A US-based Hindu group says it’s time for the British monarch to drop the title ‘Defender of the Faith’, which has been used since the 1500s.
Britain is now a multi-religious, multi-denominational and pluralistic society and there is a substantial and growing number of non-believers, according to the Hindu group. For a monarch, all subjects should be equal, while titles like this seem to create a class structure and are very irrelevant in the 21st century, Hindu statesman Rajan Zed in Nevada (United States) said on Friday.
“Defender of the Faith” was one of the subsidiary titles of English and later British monarchs when granted on October 11, 1521 by Pope Leo X to King Henry VIII. After King Henry broke with Rome in 1530 and established himself as head of the Church of England, the title was revoked by Pope Paul III. However, in 1543, the Parliament of England conferred the title of “Defender of the Faith” on King Henry VIII and his successors, now defenders of the Anglican faith, of which they (with the exception of the Catholic Mary I) remain supreme governors, Wikipedia notes.
Moreover, according to Zed, the British monarchy should not have the mission of defending the faith. “If some still thought it was necessary to uphold the faith, that should be left to individual religions, denominations and organizations of non-believers,” said Zed, president of the Universal Society of Hinduism.
In Zed’s view, if King Charles III sincerely believed that all belief systems should be endorsed and protected in an inclusive society, he should invite and give equal time at his coronation to various religions and denominations to say prayers and conduct sacred rituals, as well as to non-believers to say appropriate greetings.
Zed further stated that while monarchs are fully entitled to their personal beliefs and religious practices, they should not proclaim their religious preferences in the public domain and promote one denomination over others or grant preferential treatment or privileges. unjust. “Charles III is king of all subjects, believers and non-believers,” Zed said.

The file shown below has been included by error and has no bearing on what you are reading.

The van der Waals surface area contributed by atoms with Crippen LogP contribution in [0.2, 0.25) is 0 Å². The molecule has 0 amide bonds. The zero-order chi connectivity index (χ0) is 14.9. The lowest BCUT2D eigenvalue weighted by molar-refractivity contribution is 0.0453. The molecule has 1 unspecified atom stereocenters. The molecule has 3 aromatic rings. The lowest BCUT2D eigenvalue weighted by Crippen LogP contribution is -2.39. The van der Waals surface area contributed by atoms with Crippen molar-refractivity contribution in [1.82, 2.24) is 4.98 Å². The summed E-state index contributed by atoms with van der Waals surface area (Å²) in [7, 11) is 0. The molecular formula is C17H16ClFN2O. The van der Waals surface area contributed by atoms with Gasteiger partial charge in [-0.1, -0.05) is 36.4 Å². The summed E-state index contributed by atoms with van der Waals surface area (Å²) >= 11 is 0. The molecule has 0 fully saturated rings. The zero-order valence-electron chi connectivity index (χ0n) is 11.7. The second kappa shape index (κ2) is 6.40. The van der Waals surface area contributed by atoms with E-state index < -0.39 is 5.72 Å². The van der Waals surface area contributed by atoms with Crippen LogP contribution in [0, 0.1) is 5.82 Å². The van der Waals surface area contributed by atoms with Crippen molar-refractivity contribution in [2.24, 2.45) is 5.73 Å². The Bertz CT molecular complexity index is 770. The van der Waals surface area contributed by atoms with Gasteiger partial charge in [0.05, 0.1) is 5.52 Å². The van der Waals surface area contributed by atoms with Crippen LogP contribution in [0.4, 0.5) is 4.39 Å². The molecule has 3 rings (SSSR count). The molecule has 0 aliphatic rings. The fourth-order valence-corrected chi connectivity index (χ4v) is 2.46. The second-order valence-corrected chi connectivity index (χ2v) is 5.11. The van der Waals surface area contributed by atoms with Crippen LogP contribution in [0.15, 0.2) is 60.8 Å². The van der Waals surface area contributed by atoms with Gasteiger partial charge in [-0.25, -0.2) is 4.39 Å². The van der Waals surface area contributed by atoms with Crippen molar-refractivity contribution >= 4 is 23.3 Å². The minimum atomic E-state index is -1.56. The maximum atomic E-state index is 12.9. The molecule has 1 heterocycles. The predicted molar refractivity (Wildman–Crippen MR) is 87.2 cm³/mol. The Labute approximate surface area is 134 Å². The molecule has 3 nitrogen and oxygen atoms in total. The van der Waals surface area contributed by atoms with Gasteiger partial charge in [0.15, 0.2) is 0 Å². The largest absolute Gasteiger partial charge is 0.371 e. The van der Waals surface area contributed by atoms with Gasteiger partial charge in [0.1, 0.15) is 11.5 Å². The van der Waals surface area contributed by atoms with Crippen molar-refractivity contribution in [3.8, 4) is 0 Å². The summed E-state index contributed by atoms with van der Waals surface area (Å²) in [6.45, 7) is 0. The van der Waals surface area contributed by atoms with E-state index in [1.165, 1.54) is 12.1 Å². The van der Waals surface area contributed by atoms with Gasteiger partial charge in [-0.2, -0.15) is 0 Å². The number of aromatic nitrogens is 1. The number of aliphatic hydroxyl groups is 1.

“If the monarch declares a public allegiance to a denomination, does he not send a signal that subjects who do not belong to that denomination are less than full citizens or half-citizens?” Rajan Zed asked.
Zed argued, “We are no longer in the 1500s. The religious landscape would be dramatically different right now: the number of people ‘without religion’ is increasing, the number of worshipers is decreasing, and many religious buildings are out of service. If the monarchy is to remain relevant in today’s multi-religious and non-believing society, it must evolve with the times and reflect the aspirations of all subjects.
Every citizen’s faith or non-belief or spirituality is equally valuable and relevant, and the monarchy must respect that, Rajan Zed stressed.
The Archbishop of Canterbury, the Reverend Justin Welby, who is familiar with the religious landscape of the UK and the Commonwealth, should advise King Charles on this issue accordingly, Zed suggested, adding that the term “defender of the faith” should be taken out of use.
British and Commonwealth Hindus are a hard-working, harmonious and peaceful community and have made many contributions to their nations and society and continue to do so. They wished King Charles III the best and offered him their wholehearted support as he begins his journey as king, Zed said.